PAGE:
Last week was eating disorder awareness week and Asheville was brimming with amazing programming, thanks to T.H.E Center for Disordered Eating of Western NC. I felt connected to and inspired by all the body positive clinicians (like my buddies at Asheville dietitian group Nutritious Thoughts) who are working to educate themselves and to serve our local community - to reduce stigma and increase self-love. What could be more inspiring than that?
I was particularly moved by an amazing documentary screening at the Grail Moviehouse on Friday night (side note: this theater is one one of my favorite Asheville haunts, and if you haven't been you should go and support small locals theaters!). Fattitude the Movie does an excellent job of providing important and compelling information about fat discrimination and in creating awareness of the prejudice that fat people experience. I would encourage everyone reading this blog put to go see it but, unfortunately, it still needs help with funding to get released in a way that makes it more accessible to the general public. If you'd like to help with this, you can donate here.
The movie opened my eyes to the fact that, while we've at least started a dialogue about racial, ethnic, and religious bias and discrimination, our prejudice towards body diversity remain largely unexamined. So much so that we just assume that it's fat that makes fat people "unhealthy" or prone to disease and completely ignore the fact that fat people often face enough bullying, harassment, and disgust in our society to create the kind of stress and isolation that often lead to illness and disease.
While it was hard to hear about the pain and discrimination experienced by the brave, bad-ass and beautiful speakers in the documentary (Lindy West in particular - she is amazing, check out her site here), it was ultimately a hopeful documentary with a call to action. First of all, we need to question our assumption that being fat means being unhealthy. Yes, many people are both fat AND healthy! It's true. And just like so many other studies that come out, the studies that link weight and disease are often politically motivated.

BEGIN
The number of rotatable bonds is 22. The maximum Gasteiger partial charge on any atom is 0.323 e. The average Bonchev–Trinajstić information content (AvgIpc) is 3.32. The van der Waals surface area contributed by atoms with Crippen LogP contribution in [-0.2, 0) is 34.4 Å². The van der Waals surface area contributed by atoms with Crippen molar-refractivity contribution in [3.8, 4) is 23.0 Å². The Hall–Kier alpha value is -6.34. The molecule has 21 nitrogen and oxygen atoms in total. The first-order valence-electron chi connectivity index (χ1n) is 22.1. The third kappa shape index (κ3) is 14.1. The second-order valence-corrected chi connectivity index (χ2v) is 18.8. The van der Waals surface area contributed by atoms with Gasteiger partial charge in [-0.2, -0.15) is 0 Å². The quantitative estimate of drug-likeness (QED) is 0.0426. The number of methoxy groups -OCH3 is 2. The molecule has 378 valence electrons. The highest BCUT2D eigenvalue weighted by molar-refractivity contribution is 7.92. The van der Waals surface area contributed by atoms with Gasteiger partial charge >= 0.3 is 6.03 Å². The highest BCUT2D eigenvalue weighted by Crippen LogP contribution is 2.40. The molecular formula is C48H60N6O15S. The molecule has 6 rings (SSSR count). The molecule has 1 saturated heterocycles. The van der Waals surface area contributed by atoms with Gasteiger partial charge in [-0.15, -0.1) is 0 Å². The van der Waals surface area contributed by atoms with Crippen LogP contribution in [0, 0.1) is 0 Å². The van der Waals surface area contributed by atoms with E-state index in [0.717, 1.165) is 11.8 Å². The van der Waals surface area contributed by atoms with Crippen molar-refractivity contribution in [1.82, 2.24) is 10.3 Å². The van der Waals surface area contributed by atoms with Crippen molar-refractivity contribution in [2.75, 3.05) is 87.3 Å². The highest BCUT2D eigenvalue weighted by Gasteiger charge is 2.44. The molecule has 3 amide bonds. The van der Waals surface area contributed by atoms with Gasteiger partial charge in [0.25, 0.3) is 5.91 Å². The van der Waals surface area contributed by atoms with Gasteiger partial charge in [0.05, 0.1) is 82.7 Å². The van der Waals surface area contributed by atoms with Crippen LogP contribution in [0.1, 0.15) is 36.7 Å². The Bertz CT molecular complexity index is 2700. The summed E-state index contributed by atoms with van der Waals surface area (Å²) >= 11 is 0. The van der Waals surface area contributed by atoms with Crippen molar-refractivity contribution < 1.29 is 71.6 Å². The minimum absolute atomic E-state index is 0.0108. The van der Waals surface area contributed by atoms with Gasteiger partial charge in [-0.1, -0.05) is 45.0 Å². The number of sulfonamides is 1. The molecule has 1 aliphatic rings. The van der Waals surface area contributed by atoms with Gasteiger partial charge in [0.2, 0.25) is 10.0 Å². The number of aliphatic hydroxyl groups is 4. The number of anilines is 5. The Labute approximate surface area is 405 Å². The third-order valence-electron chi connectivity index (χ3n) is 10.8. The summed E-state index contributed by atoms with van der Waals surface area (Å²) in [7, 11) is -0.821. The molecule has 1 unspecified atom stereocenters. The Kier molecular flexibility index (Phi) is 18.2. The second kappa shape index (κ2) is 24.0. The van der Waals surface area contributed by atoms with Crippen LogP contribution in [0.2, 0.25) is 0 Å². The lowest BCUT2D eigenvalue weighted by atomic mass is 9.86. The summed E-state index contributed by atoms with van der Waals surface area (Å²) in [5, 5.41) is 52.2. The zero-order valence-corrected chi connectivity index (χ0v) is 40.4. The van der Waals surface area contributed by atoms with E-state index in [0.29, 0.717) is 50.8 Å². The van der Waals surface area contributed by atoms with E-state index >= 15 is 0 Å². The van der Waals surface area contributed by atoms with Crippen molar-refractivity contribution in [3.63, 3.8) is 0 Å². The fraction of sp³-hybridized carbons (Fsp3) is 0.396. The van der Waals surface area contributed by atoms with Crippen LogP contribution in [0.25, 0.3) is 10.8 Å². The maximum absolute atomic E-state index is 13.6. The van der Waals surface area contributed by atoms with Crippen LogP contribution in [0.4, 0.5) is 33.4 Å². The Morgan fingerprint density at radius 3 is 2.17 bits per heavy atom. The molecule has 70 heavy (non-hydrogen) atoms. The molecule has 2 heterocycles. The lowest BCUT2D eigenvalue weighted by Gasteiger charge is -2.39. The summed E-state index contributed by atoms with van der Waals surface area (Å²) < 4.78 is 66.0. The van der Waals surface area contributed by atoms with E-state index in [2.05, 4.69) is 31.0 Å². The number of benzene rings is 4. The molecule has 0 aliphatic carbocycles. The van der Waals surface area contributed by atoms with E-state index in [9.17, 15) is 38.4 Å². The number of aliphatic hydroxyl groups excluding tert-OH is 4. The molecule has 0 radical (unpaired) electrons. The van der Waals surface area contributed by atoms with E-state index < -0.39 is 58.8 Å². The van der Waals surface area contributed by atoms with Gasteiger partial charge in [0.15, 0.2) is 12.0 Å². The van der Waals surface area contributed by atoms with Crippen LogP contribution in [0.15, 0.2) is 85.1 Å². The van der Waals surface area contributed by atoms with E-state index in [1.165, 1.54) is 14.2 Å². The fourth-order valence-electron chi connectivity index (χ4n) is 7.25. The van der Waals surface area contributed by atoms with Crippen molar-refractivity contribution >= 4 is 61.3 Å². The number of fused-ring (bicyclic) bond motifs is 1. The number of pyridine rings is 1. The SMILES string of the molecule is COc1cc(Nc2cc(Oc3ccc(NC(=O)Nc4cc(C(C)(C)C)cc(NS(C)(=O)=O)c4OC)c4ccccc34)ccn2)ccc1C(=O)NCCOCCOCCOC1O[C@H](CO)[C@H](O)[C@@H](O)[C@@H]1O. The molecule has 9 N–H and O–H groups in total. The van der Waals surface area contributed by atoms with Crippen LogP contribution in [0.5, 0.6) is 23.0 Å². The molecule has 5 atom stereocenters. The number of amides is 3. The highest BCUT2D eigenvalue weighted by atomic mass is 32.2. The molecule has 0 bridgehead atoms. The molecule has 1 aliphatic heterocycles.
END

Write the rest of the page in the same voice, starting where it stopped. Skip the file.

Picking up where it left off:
So how can we actively work against this bias? Well for one, we can follow some fabulous and fat trailblazers on social media and see how they are capable, healthy, and active people to be admired and adored (Tess Holiday and Virgie Tovar are great starts! ). And take the time to learn about how body politics play into our biases through blogs like Fattitude's Body Positive Politics.
Another action that Fattitude calls for is to encourage yourself, your friends, family, clients, whoever - to occupy your spaces and your bodies. To say "Damn the man! I will go to the gym in a sports bra if I want to!" and "I will eat a big dessert at a restaurant and look you dead in the eye" - no matter what your size or shape. Because being seen, being joyous, being loud, being colorful - that right belongs to EVERY body.
So let's show some Fattitude my friends! I'm ready. Are you?
Dr. Martine Jones (formerly Martine Luntz) is a clinical psychologist who serves clients in North Carolina, Florida, and internationally by providing support for relationship concerns, stress and anxiety, infertility, prenatal and postpartum distress, and life and role changes.